Skip to main content

Zero RB Best Ball Strategy (2024 Fantasy Football)

Zero RB Best Ball Strategy (2024 Fantasy Football)

Not so long ago Zero RB was one of the most controversial and misunderstood strategies within fantasy football. With the success of Zero RB teams in huge best ball contests lately, however, it might just be that we’re starting to see a wider acceptance of it, which in turn begs the question, should we now avoid it?

Best Ball: Zero RB Strategy (2024 Fantasy Football)

Let’s take a closer look at how to utilize the Zero RB strategy when constructing your best ball rosters.

Zero RB Basics

While the name may use the word “zero,” most Zero RB teams will have at least six or seven running backs rostered. Zero RB as a system would probably come across as less extreme if it had been named “late-round RB” instead.

The essence of the strategy is to stock up in the early rounds on elite wide receivers and possibly an elite tight end and quarterback, too, avoiding the most injury-prone position in fantasy football.

RB Injury Risk

If we look back at 2023, specifically at games missed, it’s obvious which position has the most injury risk.

The chart above shows running backs and wide receivers who had an average draft position (ADP) inside the top 120 on Underdog in 2023. Running backs missed more games than wide receivers at every level, particularly in the 49-72 range. If we expand this to include data from 2022, it backs up that 2023 wasn’t a rare occurrence.

With that said, 2023 wasn’t a bad year for the early running backs, with Christian McCaffrey, Bijan Robinson, Saquon Barkley, Derrick Henry and Tony Pollard all staying healthy. They just largely disappointed outside of McCaffrey but it was a softer blow to take with Justin Jefferson, Ja’Marr Chase and Cooper Kupp all missing time, too.

Five players from the first or second round scored over 15.0 half points per reception (PPR) per game. It was the wide receivers, indicated in blue below, who made up the majority of this, with four of the five being wide receivers, compared to one solitary red dot to show a running back. In total, out of the top seven scorers from these two early rounds, six were wide receivers.

Zero RB Intricacies

The last thing we should do is head into a draft with a specific strategy in mind but it’s worth considering what rounds we want to be target certain types of players. If you fire up a draft today, by the time you’ve passed the seventh round, you’ll find tumbleweed in the wide receiver column with Courtland Sutton, Mike Williams, Romeo Doubs and Khalil Shakir staring at you. These are fine players and a fair target at cost, but if you’ve started RB heavy, then you could be looking at one of these players for your WR2 or WR3, someone who will need to contribute week in and week out, which isn’t necessarily their style.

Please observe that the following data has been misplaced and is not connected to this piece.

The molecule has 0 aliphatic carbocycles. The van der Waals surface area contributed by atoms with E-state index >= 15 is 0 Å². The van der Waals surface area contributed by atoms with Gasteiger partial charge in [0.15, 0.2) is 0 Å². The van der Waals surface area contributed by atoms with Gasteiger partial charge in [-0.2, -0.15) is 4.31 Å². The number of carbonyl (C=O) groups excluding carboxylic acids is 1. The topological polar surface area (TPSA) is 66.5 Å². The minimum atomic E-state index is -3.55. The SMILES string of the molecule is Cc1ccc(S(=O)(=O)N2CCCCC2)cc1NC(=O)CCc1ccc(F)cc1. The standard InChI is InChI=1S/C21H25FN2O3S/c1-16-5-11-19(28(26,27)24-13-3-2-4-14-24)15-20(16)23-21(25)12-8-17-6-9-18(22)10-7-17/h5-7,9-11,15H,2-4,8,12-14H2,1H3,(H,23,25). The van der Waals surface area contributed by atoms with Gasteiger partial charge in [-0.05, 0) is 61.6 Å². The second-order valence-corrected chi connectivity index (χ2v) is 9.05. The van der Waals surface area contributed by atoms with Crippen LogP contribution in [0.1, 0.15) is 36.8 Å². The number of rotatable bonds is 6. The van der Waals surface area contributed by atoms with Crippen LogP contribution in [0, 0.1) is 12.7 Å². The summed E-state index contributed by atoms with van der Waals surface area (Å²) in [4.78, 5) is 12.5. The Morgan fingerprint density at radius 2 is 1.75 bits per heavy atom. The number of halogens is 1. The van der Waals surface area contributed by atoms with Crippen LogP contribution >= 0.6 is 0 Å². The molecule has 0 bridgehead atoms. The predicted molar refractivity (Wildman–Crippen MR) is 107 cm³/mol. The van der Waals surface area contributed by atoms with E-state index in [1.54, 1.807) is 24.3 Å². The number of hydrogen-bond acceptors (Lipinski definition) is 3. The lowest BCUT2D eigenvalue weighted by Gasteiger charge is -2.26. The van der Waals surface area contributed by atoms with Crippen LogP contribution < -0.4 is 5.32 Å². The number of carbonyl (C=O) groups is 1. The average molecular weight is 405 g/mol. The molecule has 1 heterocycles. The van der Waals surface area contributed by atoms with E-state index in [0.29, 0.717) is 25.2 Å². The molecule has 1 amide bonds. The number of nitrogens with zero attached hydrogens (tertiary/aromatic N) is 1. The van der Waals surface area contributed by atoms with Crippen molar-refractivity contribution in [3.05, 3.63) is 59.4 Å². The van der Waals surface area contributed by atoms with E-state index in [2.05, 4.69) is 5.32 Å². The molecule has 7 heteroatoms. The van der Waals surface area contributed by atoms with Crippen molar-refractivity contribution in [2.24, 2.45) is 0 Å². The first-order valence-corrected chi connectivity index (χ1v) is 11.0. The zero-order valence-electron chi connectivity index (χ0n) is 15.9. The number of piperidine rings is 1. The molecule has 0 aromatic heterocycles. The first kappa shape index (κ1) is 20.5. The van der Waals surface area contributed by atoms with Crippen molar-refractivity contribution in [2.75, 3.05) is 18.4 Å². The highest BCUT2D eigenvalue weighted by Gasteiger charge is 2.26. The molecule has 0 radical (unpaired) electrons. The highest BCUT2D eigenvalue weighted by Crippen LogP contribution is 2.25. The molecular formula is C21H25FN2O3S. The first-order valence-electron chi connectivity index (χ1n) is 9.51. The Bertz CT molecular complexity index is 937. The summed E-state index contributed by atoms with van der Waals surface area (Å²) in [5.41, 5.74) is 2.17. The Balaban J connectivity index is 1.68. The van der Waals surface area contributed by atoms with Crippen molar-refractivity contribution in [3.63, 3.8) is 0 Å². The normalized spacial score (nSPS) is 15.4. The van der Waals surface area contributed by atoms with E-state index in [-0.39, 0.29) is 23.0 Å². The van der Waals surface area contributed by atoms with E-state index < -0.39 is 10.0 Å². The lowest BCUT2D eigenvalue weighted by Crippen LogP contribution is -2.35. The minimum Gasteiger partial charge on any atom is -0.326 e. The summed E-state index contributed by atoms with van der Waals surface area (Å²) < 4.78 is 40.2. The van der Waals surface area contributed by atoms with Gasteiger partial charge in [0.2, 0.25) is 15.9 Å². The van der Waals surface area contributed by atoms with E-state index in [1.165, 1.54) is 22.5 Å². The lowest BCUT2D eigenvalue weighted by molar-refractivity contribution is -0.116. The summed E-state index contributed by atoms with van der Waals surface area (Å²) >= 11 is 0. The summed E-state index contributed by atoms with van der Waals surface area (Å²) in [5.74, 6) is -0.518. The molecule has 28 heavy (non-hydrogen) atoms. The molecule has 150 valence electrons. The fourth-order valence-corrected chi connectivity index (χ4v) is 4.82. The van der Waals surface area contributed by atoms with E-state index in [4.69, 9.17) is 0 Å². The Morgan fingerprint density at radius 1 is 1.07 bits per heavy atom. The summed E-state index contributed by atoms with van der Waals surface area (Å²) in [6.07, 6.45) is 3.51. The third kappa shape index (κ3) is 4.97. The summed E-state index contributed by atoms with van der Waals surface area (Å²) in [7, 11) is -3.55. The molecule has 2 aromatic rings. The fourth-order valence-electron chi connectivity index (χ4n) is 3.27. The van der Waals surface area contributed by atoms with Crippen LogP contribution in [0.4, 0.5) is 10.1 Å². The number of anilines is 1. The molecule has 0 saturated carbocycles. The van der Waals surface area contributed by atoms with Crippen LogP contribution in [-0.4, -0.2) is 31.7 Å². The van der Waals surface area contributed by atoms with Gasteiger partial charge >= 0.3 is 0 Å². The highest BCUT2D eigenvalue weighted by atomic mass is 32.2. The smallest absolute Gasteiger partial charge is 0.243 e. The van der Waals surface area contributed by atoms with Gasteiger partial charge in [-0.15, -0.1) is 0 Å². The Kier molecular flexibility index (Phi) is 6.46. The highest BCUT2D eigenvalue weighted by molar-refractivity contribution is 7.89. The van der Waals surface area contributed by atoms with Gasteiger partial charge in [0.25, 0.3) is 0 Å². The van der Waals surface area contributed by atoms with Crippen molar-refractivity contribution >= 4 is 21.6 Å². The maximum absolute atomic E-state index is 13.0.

Instead, with a Zero RB build, we’ll load up early on with the difference-making wide receivers, who have high ceilings and consistent workloads, before pivoting to the running back position in round seven and beyond.

Those running backs aren’t a shade on players like Christian McCaffrey. However, this strategy builds a collection of players who will combine to do enough to support running back scores while wide receivers potentially put up huge weeks again and again. The goal is always to dominate the Flex – we want to have enough wide receivers to do so. As we can see in the chart below, wide receivers make up a majority of the top 30-point scorers year after year in PPR formats.

In half-PPR formats, things swing slightly in favor of running backs but the point remains that taking running backs here means missing out on wide receivers. Year after year we see the number of wide receivers drafted in the top 50 picks on Underdog increase. With more wide receivers taken early it pushes down running backs to a range where we can feel more comfortable taking them.

The key with a Zero RB build, despite the name, is nailing the running backs that you do take. Across 2020-2022 in FFPC Slim best ball leagues, you can see that teams who selected their first running back in round six or later nearly always had an above-average win rate (8.3%) and enjoyed their best success when taking a total of five or seven overall.

(Data via RotoViz’s FFPC Win Rate Explorer).

Again, on Underdog in 2021 and 2022 combined, Zero RB teams with six or seven running backs experienced the most success for that type of build. Considering the baseline advance rate of 16.6%, 22-23% is an incredibly strong advance rate.

(Data via Rotoviz Roster Construction Tool)